Laraaji: That Brian Eno collaboration reinforced my trust in mind science treatments as I believe positive affirmations work. I had prayed to be guided to the right music producer. Also, the Day of Radiance album is my international introduction to wherever I perform.
YB: How important are your studies of Eastern mysticism to your music? Do you have a daily practice of meditation or a mantra you use to focus?
Laraaji: Eastern mysticism has had a very important impact on my music. It led me inward to a place of cosmic consciousness and of patient receptivity where tremendous otherworldly inspiration could shine through and be integrated as a vision for new music.
YB: What inspired you to start the Laughter Meditation Workshops? Are there any tracks in Moon Piano that you would relate to laughter?
Laraaji: Sun Piano wears a bit more of a disposition to joy and healing laughter release. Moon Piano is mostly quiet.
YB: Have the events of 2020, with the COVID crisis and social unrest of Black Lives Matter affecting many lives, had any impact on your music or its reception? Do you think perhaps listeners are even more receptive to the sense of tranquility and expansiveness in Moon Piano?
Laraaji: Yes, we have observed a definite uptick in calls for my music performance and online laughter meditation sessions. Already I’ve received positive testimony on the deeply calming influence of listening to Moon Piano.
YB: Do you have advice for any of our readers who are aspiring musicians?
Laraaji: Accept that you are on a Vision Quest. To find your message and it’s language. Find your discipline, practice, and prepare to serve through your art.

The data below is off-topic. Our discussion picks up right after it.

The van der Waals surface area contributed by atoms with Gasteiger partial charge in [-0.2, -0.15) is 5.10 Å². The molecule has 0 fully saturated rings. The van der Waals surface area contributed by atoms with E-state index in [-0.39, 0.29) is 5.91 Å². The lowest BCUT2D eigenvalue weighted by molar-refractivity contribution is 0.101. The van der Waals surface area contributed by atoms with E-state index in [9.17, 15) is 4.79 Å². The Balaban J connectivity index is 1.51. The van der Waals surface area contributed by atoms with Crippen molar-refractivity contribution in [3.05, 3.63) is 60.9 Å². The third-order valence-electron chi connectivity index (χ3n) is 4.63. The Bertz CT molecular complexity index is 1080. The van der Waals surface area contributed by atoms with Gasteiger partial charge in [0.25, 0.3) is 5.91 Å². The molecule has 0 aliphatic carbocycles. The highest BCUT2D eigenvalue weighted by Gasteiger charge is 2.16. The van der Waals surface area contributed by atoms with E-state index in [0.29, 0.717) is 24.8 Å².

YB: What would you like listeners to come away with after listening to Moon Piano? Or what do you hope they will find as they listen to it?
Laraaji: A deeper sense of their inner quiet.
YB: At 77 years young, with an amazing career, a new album, living in Harlem – what is the secret to your longevity as an artist and as a creative?
Laraaji: Going EASY on refined sugar-alcohol-negative conversation-violence, debt, fear, hatred, anger, revenge, harsh language … Going Heavy on hugging-laughing-organic produce-water-walking -dancing-positive mental treatment – quiet alone time, cosmic consciousness cultivation (listening to the inner cosmic sound current -Inner Nadam), the wearing of sun color clothing, bliss breathing and being mindfully in this present moment.
YB: Is there anything extra you would like to add about Moon Piano for Harlem World readers?
Laraaji: Moon piano, unlike Sun Piano, offers a less busy listening, the emotional space of quietness, gentleness, timelessness, and restful introspection and even soft sensual passion…the element of Lunar vibration, night time, internal. This album was edited out of 2 days worth of solo piano improvisation…during which I flowed through various moods and emotions. The producer and mixing engineer helped to decide which tracks would make up Moon Piano.
YB: Laraaji’s new album, Moon Piano, was released on Friday, October 9th, 2020.
Here’s The Making of the Piano Trilogy:
Yolande Brener is a mom, an educator, a Harlemite who works at CBS, writes for Harlem World Magazine, and is the author of Holy Candy: Why I Joined A Cult And Married a Stranger Culture/. Read more Yolande’s Yard here.
Photo credit: 1) Laraaji Photograph by Daniel-Oduntan. 2) Brian Eno. 3) Video of Laraaji by permission of the artist.